Over this warm weekend, most of the lakes in the southern half of Minnnesota lost their cover of ice. I heard that Grindstone Lake, near Sandstone, lost its ice the earliest in thirty years. The lakes north of my place may still have a mass of slush floating on them for another day or so.
It is such a thrill to see open water, after five months of frozenness. It's an amazing transformation, when you can walk on water one month and float a boat on it the next.
I spent my work day on what my elder fisheries professionals would call a "gravy run". That is, you drive a lot, go pick up fish somewhere and dump them someplace else, not much work involved. In this case it was muskies or muskellunge (Esox masquinongy) , an esocid predator fish that some people in this state are obsessed with. It's not considered a food fish; the minimum harvest length is 48 inches, so if you kill one it generally ends up on your wall. I don't get it, but whatever pays the rent.
The above lake was the rearing pond for muskie. I arrived at the lake at about 10:30, whereupon I waited about two hours for the guys that were pulling the nets to have any fish for me. I spent that time exploring the lakeshore, enjoying the warmth of the sun. The call of the sandhill crane was constantly in the background, and I observed four of them flying around. A frog chorus erupted from an adjacent shallow wetland, with Western chorus frogs, leopard frogs, and spring peepers performing a symphony. On the water I heard a loon give its laughing call, and I watched a small group of bufflehead ducks dive and fly. Buffleheads are among the most beautiful of ducks, in my humble opinion. They are a contrast of white and iridescent black. On the land I saw a red headed woodpecker, something I just don't see where I live. That, and some tree sparrows.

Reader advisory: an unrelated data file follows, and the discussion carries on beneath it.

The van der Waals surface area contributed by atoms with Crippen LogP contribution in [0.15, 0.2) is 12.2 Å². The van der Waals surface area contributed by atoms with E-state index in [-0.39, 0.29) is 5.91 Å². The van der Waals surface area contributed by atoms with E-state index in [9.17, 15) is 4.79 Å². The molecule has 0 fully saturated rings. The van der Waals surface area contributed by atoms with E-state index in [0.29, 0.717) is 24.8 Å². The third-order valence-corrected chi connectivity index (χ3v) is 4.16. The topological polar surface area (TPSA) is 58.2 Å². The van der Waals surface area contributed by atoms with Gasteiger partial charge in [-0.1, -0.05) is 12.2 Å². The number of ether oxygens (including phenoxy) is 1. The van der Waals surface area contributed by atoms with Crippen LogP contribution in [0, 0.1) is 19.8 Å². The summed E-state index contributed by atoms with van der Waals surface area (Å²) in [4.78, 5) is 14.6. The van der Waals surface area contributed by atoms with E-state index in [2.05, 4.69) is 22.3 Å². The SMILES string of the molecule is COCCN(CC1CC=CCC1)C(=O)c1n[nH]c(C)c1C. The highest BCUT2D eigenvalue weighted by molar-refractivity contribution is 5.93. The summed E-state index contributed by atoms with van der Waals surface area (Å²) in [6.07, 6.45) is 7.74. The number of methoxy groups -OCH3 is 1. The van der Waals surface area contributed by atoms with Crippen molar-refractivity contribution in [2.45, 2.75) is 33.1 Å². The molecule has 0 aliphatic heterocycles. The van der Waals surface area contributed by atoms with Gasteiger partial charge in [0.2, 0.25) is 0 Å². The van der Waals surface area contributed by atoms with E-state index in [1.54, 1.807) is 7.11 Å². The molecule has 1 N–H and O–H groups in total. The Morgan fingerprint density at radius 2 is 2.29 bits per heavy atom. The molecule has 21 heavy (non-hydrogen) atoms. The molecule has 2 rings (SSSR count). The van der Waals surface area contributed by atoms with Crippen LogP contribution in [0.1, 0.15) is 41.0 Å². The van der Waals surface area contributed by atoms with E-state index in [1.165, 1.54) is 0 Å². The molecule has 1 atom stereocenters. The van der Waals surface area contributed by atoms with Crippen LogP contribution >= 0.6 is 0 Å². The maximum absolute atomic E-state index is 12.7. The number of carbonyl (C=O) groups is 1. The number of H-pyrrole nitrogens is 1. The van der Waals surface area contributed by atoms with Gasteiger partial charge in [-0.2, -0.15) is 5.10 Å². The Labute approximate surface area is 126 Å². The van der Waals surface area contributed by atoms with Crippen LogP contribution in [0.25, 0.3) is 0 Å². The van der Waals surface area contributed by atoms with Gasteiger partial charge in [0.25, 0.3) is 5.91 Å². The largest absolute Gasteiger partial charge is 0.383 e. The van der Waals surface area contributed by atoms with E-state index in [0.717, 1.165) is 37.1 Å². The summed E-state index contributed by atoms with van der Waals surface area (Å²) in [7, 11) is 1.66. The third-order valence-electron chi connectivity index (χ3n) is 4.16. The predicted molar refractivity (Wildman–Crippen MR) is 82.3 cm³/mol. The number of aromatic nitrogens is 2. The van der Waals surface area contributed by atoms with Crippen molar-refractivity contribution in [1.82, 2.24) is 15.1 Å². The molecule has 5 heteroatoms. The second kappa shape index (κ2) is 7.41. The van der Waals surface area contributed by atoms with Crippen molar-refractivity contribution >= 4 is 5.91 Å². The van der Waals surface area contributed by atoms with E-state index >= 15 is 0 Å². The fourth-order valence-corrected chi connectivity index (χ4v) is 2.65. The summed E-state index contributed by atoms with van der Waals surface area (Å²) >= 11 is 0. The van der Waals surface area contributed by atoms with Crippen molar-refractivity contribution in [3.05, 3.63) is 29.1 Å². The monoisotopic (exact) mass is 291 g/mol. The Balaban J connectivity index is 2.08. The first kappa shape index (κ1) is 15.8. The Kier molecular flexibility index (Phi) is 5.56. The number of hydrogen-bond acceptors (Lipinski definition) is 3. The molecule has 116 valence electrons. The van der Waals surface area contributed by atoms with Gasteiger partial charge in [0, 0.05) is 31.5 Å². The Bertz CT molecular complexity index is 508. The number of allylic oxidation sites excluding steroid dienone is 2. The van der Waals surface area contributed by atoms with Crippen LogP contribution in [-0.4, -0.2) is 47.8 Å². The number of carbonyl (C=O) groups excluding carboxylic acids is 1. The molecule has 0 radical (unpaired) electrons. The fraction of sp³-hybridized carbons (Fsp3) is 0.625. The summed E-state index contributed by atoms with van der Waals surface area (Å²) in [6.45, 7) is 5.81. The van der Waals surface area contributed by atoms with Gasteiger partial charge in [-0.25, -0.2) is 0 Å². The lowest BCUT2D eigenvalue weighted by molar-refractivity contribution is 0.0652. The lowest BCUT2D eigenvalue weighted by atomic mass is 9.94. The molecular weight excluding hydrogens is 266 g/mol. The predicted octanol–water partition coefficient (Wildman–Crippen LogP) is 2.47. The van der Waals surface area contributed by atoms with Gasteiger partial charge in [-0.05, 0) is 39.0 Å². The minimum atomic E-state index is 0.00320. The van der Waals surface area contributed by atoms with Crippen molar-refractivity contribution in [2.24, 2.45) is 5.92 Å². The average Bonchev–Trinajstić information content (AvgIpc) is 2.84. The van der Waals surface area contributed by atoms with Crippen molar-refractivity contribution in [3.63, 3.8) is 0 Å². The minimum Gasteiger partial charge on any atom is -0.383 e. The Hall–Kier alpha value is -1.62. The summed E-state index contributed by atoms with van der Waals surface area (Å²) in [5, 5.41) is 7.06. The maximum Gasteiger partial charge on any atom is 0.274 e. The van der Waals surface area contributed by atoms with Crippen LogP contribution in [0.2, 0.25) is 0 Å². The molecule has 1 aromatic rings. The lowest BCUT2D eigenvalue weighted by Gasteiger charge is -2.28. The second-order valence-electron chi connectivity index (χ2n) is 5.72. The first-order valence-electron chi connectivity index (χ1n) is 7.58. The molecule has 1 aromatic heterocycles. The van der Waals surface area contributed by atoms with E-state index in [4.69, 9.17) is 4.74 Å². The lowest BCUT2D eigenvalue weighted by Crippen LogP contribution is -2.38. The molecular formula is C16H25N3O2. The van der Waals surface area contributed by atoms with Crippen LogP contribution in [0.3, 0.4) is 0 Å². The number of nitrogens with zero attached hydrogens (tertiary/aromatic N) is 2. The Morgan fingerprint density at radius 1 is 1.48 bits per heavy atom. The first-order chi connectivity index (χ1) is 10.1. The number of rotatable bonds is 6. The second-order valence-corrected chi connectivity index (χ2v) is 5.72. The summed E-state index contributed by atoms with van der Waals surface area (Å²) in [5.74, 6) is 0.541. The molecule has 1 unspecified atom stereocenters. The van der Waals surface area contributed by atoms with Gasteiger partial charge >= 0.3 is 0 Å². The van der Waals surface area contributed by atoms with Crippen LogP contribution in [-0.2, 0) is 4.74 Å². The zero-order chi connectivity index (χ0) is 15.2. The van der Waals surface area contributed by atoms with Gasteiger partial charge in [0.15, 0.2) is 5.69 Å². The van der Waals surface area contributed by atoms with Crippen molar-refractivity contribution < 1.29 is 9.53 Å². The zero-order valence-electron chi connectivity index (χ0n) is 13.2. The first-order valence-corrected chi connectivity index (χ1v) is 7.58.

After I received the fish, it was a long drive and an exercise in contrast. The lake I stocked them in is on the northern edge of the ever-expanding Twin Cities metropolitan area. I endured city-like traffic, and monstroso-mansions built where there used to be humble little weekend lake cabins. I hope they enjoy their trophy fish.
Back to the office at last, ten minutes after quitting time, and on the drive home I had a perma smile on my face. I love this day, the welcome warmth of spring and being able to drive around and see so much of it. I love that I don't live in one of those cookie cutter houses on the edge of suburbia like I used to. It could be no other way for me.
I forgot to add, the frog symphony tonight is absolutely intoxicating. Breathtaking. I'm going outside for more. Who cannot be overwhelmed, joyful over this?
Unfortunately, I think I know. But hey, if you can't appreciate the first evening frog chorus, well, you're not goddamn alive. What have you got to lose?